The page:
Mexico City is divided into 16 delegaciones or boroughs. The hotel we stayed in is located in Polanco which is in the Miguel Hidalgo borough. This is also the same borough where you will find the Bosque de Chapultepec, the National Museum of Anthropology and the Paseo de la Reforma. The Reforma is a 12 km. long avenue which links the city center with Chapultepec and which is dotted with landmarks such as Monumento a la Independencia, the bronze figure of Diana Cazadora or Diana the huntress, Monumento a Cuauhtemoc, Monumento a la Revolucion and the statue of Christopher Columbus. Driving down the Reforma past all the hotels, embassies and office buildings took me back to Paseo de la Castellana in Madrid which I have no doubt it was modeled after.
Another important borough in Mexico is Coyoacan whose name means “place of the Coyotes” in Nahuatl. This atmospheric neighborhood has retained much of its colonial- era charm and is an ideal place for a stroll, what with all the pretty homes and quaint cafes that line its shaded streets. We headed for Coyoacan to visit the houses of three of its most famous residents: Frida Kahlo, Diego Rivera and Leon Trotsky.
For those of you who have not heard of Frida Kahlo, she is a Mexican painter whose famous works include mostly self-portraits which reflect her troubled life filled with physical pain (from a childhood bout of polio and a tram accident when she was 18 which broke her back) and heartaches as well as her devotion to her husband Diego Rivera, Mexico’s most celebrated muralist. Her problematic yet passionate life inspired a movie starring Salma Hayek who played the role of the uni-browed and moustached artist.
Her cobalt-blue house is open to the public, though no pictures may be taken inside the rooms. In this Casa Azul (blue house), as it was often referred to, where she was born in 1907 and lived until her death in 1954, one can see not only her artwork on display but also glimpses of the life she left behind. There are letters and diaries, easels and paintbrushes, pottery and ceramics, jewelry and other everyday artifacts associated with her life and that of Diego.
My favorite room in her house was the kitchen, it was very Mexicana with large earthenware pots arranged on top of bright blue and yellow tiled countertops, under which coals were once lit to whip up home-cooked meals. In the middle of the kitchen is a bright yellow wicker table and matching chairs. What I found most striking about this room are the tiny clay jars that are artfully arranged in intricate patterns on the walls and which spell the names Frida and Diego. I was so tempted to take a photo but there were cameras and sensors everywhere it seemed!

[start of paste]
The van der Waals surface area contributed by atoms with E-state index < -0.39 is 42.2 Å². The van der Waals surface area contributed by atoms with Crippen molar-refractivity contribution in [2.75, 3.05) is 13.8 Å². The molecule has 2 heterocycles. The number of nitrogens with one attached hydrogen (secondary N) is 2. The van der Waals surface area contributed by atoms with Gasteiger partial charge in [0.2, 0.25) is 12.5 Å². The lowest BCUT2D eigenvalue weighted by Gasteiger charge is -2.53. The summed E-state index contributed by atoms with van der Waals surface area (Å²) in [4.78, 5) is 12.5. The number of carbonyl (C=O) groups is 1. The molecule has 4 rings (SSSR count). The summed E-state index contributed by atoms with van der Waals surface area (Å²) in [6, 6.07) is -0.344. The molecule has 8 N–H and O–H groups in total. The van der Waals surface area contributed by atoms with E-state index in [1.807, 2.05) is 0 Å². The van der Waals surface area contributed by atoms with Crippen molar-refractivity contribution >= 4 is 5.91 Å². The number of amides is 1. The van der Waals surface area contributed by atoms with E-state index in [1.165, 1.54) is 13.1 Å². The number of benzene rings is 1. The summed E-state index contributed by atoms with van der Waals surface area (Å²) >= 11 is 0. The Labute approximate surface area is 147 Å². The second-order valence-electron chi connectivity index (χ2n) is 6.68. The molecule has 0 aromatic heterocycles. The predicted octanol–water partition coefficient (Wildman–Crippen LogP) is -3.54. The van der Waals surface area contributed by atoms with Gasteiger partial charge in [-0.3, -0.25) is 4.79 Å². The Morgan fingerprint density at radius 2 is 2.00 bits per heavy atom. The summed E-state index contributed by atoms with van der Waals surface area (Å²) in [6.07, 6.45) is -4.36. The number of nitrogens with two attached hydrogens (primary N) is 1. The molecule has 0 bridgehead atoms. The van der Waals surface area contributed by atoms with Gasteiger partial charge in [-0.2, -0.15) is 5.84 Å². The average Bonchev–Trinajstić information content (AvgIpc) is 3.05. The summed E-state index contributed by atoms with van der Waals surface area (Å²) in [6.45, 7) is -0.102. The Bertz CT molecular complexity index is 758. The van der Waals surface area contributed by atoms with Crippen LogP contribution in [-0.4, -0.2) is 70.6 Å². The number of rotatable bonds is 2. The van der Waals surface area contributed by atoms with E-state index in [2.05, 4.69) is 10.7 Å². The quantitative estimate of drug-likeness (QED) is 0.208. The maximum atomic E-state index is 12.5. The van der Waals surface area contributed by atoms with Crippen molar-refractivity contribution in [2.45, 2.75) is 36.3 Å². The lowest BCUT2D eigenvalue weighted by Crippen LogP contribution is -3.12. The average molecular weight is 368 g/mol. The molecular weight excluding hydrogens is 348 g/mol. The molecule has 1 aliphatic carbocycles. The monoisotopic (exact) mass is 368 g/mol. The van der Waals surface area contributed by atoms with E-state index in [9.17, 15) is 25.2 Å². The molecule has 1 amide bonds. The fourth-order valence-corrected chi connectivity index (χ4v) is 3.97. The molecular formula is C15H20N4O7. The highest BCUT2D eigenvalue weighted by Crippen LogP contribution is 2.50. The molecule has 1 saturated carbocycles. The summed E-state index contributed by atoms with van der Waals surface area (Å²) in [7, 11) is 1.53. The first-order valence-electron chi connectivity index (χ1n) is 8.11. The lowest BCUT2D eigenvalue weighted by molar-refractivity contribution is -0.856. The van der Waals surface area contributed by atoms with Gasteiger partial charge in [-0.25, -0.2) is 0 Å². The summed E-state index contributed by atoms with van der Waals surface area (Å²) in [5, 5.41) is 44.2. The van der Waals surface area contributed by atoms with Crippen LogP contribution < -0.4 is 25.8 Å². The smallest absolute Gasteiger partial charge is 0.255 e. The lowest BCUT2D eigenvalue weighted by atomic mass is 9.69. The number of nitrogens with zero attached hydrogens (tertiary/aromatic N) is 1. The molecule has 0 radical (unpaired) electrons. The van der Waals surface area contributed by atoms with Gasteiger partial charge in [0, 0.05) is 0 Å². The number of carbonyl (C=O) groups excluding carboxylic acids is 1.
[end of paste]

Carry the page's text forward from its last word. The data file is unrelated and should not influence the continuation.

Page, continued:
There are many haunting scenes around the house which give the visitor a sense of the despair Frida must have felt as a prisoner in her own body. There is her wheelchair, the stiff corset she was obliged to wear after the accident that broke her back, and a very freaky death mask on her bed. Beside the bed is a door which leads to the garden, which I imagine she must have left open while she continued painting from her deathbed.
The property on which the house sits is dominated by a beautiful, airy garden awash with the same vivid colors found around the house. On one side is a terra cotta-colored pyramid displaying various pre-Columbian idols on its steps and a gift shop on the other. I highly recommend a visit to this museum which is as unforgettable as the walls are blue.
A few blocks away from the Blue House is the Casa/Museo Leon Trotsky, the house where the Russian revolutionary lived in exile before he was murdered by Ramon Mercader, a Stalinist. Leon Trotsky played a leading role in forming the Red Army to fight the Russian Civil War of 1918-1920. After Lenin’s death however, he was forced into exile by his rival, Joseph Stalin and later granted political asylum in Mexico, thanks to an initiative by Diego Rivera.
He first lived with Frida and Diego before moving into his own house with his wife Natalia during which time he was rumored to have had an affair with the painter. This does not come as a surprise to those who knew of her notoriety for affairs and her public admittance of her bisexuality.
Trotsky’s death was the result of a second attempt at his life, as explained to us by the museum's guide. The first attempt was an assault on his house by Mexican Stalinists led by the muralist David Alfaro Siquieros, which left his bedroom riddled with bullet holes and his grandson Seva wounded but stable. They had managed to find a corner of the house away from the line of fire.
Museo Frida Kahlo
247 Londres St., Coyoacan
Open 10am to 6pm, Tues-Sun
Phone: 55 54 5999
Casa Leon Trotsky
410 Av Rio Churubusco, Coyoacan
Tel. 56 58 8732
Open: 10am to 5pm, Tues to Sun
Up Next: Centro Historico and the Murals